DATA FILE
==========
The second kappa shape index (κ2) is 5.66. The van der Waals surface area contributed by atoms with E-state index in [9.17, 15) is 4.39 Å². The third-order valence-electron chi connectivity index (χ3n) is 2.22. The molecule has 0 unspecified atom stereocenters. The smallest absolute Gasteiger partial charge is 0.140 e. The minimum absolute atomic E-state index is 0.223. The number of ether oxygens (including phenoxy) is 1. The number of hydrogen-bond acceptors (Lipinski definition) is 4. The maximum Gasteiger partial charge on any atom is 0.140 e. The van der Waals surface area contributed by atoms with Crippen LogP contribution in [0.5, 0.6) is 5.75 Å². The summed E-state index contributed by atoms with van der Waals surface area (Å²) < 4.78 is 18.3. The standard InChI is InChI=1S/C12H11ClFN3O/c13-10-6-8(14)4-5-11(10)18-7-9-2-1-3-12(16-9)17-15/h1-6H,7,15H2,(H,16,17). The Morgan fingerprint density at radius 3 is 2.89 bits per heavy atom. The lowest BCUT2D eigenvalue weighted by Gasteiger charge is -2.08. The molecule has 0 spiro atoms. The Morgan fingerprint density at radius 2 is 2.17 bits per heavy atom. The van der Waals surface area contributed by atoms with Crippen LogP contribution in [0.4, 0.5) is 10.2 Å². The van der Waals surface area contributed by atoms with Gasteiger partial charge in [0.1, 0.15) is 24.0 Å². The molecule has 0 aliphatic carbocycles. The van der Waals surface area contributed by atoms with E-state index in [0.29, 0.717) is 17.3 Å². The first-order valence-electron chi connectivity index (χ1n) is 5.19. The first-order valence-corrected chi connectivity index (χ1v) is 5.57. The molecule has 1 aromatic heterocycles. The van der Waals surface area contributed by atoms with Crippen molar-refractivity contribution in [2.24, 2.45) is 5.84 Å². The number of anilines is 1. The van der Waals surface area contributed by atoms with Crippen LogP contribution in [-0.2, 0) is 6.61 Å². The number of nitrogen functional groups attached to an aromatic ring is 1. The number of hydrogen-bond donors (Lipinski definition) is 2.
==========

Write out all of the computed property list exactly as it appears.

The second kappa shape index (κ2) is 5.66. The van der Waals surface area contributed by atoms with E-state index in [9.17, 15) is 4.39 Å². The third-order valence-electron chi connectivity index (χ3n) is 2.22. The molecule has 0 unspecified atom stereocenters. The smallest absolute Gasteiger partial charge is 0.140 e. The minimum absolute atomic E-state index is 0.223. The number of ether oxygens (including phenoxy) is 1. The number of hydrogen-bond acceptors (Lipinski definition) is 4. The maximum Gasteiger partial charge on any atom is 0.140 e. The van der Waals surface area contributed by atoms with Crippen LogP contribution in [0.5, 0.6) is 5.75 Å². The summed E-state index contributed by atoms with van der Waals surface area (Å²) < 4.78 is 18.3. The standard InChI is InChI=1S/C12H11ClFN3O/c13-10-6-8(14)4-5-11(10)18-7-9-2-1-3-12(16-9)17-15/h1-6H,7,15H2,(H,16,17). The Morgan fingerprint density at radius 3 is 2.89 bits per heavy atom. The lowest BCUT2D eigenvalue weighted by Gasteiger charge is -2.08. The molecule has 0 spiro atoms. The Morgan fingerprint density at radius 2 is 2.17 bits per heavy atom. The van der Waals surface area contributed by atoms with Crippen LogP contribution in [0.4, 0.5) is 10.2 Å². The van der Waals surface area contributed by atoms with Gasteiger partial charge in [0.1, 0.15) is 24.0 Å². The molecule has 0 aliphatic carbocycles. The van der Waals surface area contributed by atoms with E-state index in [0.29, 0.717) is 17.3 Å². The first-order valence-electron chi connectivity index (χ1n) is 5.19. The first-order valence-corrected chi connectivity index (χ1v) is 5.57. The molecule has 1 aromatic heterocycles. The van der Waals surface area contributed by atoms with Crippen molar-refractivity contribution in [2.24, 2.45) is 5.84 Å². The number of anilines is 1. The van der Waals surface area contributed by atoms with Crippen LogP contribution in [-0.2, 0) is 6.61 Å². The number of nitrogen functional groups attached to an aromatic ring is 1. The number of hydrogen-bond donors (Lipinski definition) is 2.